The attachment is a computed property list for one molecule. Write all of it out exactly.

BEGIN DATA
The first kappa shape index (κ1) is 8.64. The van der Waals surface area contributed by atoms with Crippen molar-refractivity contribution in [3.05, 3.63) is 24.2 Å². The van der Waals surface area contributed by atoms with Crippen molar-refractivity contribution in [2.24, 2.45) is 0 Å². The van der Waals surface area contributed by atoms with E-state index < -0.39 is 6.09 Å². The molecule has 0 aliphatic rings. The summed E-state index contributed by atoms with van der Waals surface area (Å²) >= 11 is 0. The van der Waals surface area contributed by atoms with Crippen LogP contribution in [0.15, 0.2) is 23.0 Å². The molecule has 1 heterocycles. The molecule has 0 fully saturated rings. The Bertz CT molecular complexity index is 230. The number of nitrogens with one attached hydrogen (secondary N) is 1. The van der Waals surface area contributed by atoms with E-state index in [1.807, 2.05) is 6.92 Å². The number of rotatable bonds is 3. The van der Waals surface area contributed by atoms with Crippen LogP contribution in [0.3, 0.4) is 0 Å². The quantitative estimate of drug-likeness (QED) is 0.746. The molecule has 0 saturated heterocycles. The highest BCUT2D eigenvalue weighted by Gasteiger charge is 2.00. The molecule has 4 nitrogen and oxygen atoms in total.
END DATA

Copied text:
The first kappa shape index (κ1) is 8.64. The van der Waals surface area contributed by atoms with Crippen molar-refractivity contribution in [3.05, 3.63) is 24.2 Å². The van der Waals surface area contributed by atoms with Crippen molar-refractivity contribution in [2.24, 2.45) is 0 Å². The van der Waals surface area contributed by atoms with E-state index < -0.39 is 6.09 Å². The molecule has 0 aliphatic rings. The summed E-state index contributed by atoms with van der Waals surface area (Å²) >= 11 is 0. The van der Waals surface area contributed by atoms with Crippen LogP contribution in [0.15, 0.2) is 23.0 Å². The molecule has 1 heterocycles. The molecule has 0 fully saturated rings. The Bertz CT molecular complexity index is 230. The number of nitrogens with one attached hydrogen (secondary N) is 1. The van der Waals surface area contributed by atoms with E-state index in [1.807, 2.05) is 6.92 Å². The number of rotatable bonds is 3. The van der Waals surface area contributed by atoms with Crippen LogP contribution in [0.3, 0.4) is 0 Å². The quantitative estimate of drug-likeness (QED) is 0.746. The molecule has 0 saturated heterocycles. The highest BCUT2D eigenvalue weighted by Gasteiger charge is 2.00. The molecule has 4 nitrogen and oxygen atoms in total.